September 4, 2015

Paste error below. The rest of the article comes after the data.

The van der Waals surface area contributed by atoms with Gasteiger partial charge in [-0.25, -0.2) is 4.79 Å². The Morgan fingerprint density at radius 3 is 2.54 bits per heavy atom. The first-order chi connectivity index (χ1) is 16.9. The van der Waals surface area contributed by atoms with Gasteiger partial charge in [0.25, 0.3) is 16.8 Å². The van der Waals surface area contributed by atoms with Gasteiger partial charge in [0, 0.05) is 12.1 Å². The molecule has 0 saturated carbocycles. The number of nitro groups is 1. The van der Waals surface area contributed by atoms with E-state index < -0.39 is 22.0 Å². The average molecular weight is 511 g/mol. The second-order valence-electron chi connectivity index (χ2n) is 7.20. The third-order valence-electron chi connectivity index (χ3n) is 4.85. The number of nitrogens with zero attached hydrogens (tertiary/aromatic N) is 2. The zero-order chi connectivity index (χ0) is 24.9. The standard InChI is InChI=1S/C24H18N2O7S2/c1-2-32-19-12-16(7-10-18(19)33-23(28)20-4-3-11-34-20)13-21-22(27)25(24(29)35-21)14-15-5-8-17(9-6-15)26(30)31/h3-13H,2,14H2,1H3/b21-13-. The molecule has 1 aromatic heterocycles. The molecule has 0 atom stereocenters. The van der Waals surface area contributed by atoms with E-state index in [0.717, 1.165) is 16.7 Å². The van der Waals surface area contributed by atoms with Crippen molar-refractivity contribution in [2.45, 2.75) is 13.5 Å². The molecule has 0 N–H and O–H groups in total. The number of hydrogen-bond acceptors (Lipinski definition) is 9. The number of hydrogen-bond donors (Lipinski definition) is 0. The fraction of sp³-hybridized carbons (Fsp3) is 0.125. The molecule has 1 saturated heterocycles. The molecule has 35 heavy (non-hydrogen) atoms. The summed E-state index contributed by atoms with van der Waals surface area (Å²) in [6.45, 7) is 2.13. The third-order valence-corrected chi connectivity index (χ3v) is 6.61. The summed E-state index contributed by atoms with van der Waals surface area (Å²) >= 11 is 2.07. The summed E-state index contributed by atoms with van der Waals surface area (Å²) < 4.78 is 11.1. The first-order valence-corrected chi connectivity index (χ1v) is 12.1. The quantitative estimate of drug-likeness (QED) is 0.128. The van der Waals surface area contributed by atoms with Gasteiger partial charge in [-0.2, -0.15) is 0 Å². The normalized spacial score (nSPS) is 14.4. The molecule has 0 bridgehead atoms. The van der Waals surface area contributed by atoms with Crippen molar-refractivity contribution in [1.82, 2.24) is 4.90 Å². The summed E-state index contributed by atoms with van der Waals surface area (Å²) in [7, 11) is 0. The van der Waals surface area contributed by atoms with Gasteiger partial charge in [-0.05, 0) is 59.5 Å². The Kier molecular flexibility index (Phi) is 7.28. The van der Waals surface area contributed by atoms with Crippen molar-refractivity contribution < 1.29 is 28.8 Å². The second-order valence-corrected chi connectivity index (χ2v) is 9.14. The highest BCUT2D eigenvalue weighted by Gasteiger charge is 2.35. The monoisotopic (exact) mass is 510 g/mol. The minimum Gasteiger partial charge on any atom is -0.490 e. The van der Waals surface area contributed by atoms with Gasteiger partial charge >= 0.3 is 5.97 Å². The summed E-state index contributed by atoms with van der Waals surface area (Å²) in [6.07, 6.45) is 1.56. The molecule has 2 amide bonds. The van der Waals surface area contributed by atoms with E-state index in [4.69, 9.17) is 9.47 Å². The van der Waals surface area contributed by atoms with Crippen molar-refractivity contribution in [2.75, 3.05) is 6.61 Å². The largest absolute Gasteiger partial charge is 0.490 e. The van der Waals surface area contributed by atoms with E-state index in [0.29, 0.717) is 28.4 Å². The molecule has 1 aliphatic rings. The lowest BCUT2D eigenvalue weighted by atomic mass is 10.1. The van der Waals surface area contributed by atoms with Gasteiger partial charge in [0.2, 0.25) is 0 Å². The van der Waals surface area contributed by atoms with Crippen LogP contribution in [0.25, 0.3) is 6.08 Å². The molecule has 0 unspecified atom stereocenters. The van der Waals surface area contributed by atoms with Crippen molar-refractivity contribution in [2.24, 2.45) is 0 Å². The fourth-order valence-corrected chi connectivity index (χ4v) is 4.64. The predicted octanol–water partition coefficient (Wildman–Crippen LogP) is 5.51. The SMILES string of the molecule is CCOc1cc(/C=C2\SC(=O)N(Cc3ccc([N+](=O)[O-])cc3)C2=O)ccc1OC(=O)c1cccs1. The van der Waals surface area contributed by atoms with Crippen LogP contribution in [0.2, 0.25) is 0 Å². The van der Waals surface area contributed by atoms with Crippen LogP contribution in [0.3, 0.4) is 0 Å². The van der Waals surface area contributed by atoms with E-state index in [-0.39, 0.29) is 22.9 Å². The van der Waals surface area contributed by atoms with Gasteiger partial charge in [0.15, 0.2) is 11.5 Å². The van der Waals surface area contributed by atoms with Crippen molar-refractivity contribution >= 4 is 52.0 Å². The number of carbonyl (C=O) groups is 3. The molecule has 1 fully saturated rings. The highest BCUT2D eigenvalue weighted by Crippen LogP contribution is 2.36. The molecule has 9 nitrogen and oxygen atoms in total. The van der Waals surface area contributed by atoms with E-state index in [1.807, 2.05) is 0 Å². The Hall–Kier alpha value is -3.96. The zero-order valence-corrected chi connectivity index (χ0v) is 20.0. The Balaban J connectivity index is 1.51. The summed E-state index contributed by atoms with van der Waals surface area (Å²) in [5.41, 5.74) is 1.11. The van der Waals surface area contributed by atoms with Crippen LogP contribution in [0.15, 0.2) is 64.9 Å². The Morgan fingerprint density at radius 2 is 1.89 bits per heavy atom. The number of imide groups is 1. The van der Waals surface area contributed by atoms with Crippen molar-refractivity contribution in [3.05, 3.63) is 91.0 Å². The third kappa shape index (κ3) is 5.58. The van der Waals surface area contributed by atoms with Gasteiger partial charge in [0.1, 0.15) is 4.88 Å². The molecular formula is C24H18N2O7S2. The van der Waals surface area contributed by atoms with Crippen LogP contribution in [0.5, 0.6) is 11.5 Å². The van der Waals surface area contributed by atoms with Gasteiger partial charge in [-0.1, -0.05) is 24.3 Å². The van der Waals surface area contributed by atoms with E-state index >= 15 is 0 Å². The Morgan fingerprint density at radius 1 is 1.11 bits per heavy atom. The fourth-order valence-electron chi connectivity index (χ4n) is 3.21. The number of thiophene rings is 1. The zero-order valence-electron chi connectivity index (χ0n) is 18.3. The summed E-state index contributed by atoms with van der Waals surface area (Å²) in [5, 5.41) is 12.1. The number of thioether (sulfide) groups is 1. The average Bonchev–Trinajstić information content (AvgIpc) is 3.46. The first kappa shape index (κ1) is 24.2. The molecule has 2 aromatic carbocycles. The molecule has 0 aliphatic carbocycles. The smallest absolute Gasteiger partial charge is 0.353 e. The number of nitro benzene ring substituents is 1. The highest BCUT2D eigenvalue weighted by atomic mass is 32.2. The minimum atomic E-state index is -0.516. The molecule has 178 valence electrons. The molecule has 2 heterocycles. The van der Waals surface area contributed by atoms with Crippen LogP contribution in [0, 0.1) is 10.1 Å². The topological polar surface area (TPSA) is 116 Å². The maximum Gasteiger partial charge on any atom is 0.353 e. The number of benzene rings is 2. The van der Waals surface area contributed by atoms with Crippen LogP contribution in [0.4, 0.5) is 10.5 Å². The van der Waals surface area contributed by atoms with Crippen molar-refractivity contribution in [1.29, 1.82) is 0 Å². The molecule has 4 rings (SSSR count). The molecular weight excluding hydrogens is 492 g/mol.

Though China has been the global economic star of the last low-growth decade, it remains a totalitarian dictatorship, with its economy shrouded in state secrecy. What we’re encountering in this crisis is the spectacle of a closed society colliding with the forces of complex, free-market capitalism. If we look beyond China, we can find a long history of these collisions, dating back hundreds of years, as both closed societies and capitalism evolved and became more complex. And the history has a clear but unsettling lesson to offer: When such a collision happens, it’s a moment to genuinely worry. ... Since the dawn of capitalism, closed societies with repressive governments have — much like China — been capable of remarkable growth and innovation. Sixteenth-century Spain was a great imperial power, with a massive navy and extensive industry such as shipbuilding and mining. One could say the same thing about Louis XIV’s France during the 17th century, which also had vast wealth, burgeoning industry and a sprawling empire. ... But both countries were also secretive, absolute monarchies, and they found themselves thrust into competition with the freer countries Holland and Great Britain. Holland, in particular, with a government that didn’t try to control information, became the information center of Europe — the place traders went to find out vital information which they then used as the basis of their projects and investments. The large empires, on the other hand, had economies so centrally planned that the monarch himself would often make detailed economic decisions. As these secretive monarchies tried to prop up their economies, they ended up in unsustainable positions that invariably led to bankruptcy, collapse and conflict. ... China is a new case, for it has mixed capitalism and totalitarianism in a unique way. ... The government may not be able to control the stock market, but it does successfully keep a veil over state finances. This is what closed, authoritarian governments have done since the 16th century. ... what we are seeing in this current financial crisis is likely to be only the beginning of the political and societal crisis brought about by a dictatorship’s efforts to simulate the performance of a capitalist economy — but one that only grows. ... There is no historical example of a closed imperial economy facing large capital-driven, open states and sustainably competing over a long term.